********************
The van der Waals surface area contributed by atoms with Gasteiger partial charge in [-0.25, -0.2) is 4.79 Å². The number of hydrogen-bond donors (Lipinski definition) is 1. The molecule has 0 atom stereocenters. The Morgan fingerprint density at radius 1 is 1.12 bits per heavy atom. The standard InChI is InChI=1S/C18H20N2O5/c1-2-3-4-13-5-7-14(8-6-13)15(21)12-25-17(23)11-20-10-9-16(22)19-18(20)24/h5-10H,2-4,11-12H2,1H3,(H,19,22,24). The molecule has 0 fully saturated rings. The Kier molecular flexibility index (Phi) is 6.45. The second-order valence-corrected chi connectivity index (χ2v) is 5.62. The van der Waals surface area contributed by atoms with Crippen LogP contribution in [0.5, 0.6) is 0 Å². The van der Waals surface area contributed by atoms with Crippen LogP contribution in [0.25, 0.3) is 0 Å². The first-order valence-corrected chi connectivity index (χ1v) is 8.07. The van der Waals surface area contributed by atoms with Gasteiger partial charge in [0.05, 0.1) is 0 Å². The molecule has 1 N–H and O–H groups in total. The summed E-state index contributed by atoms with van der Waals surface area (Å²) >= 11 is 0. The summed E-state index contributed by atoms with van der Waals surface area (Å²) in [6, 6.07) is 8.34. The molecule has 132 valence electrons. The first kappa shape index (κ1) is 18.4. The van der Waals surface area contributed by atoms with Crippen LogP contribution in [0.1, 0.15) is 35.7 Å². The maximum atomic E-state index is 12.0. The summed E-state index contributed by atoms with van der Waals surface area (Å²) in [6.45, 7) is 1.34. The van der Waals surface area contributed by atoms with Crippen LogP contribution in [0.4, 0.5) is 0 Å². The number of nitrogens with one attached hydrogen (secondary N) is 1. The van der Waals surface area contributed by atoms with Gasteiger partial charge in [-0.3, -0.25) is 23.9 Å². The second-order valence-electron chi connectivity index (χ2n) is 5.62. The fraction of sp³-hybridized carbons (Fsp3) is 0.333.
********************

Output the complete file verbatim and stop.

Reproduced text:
The van der Waals surface area contributed by atoms with Gasteiger partial charge in [-0.25, -0.2) is 4.79 Å². The number of hydrogen-bond donors (Lipinski definition) is 1. The molecule has 0 atom stereocenters. The Morgan fingerprint density at radius 1 is 1.12 bits per heavy atom. The standard InChI is InChI=1S/C18H20N2O5/c1-2-3-4-13-5-7-14(8-6-13)15(21)12-25-17(23)11-20-10-9-16(22)19-18(20)24/h5-10H,2-4,11-12H2,1H3,(H,19,22,24). The molecule has 0 fully saturated rings. The Kier molecular flexibility index (Phi) is 6.45. The second-order valence-corrected chi connectivity index (χ2v) is 5.62. The van der Waals surface area contributed by atoms with Crippen LogP contribution in [0.5, 0.6) is 0 Å². The van der Waals surface area contributed by atoms with Crippen LogP contribution in [0.25, 0.3) is 0 Å². The first-order valence-corrected chi connectivity index (χ1v) is 8.07. The van der Waals surface area contributed by atoms with Gasteiger partial charge in [0.05, 0.1) is 0 Å². The molecule has 1 N–H and O–H groups in total. The summed E-state index contributed by atoms with van der Waals surface area (Å²) >= 11 is 0. The summed E-state index contributed by atoms with van der Waals surface area (Å²) in [6, 6.07) is 8.34. The molecule has 132 valence electrons. The first kappa shape index (κ1) is 18.4. The van der Waals surface area contributed by atoms with Crippen LogP contribution in [0.1, 0.15) is 35.7 Å². The maximum atomic E-state index is 12.0. The summed E-state index contributed by atoms with van der Waals surface area (Å²) in [6.45, 7) is 1.34. The van der Waals surface area contributed by atoms with Crippen LogP contribution in [0.4, 0.5) is 0 Å². The number of nitrogens with one attached hydrogen (secondary N) is 1. The van der Waals surface area contributed by atoms with Gasteiger partial charge in [-0.3, -0.25) is 23.9 Å². The second-order valence-electron chi connectivity index (χ2n) is 5.62. The fraction of sp³-hybridized carbons (Fsp3) is 0.333.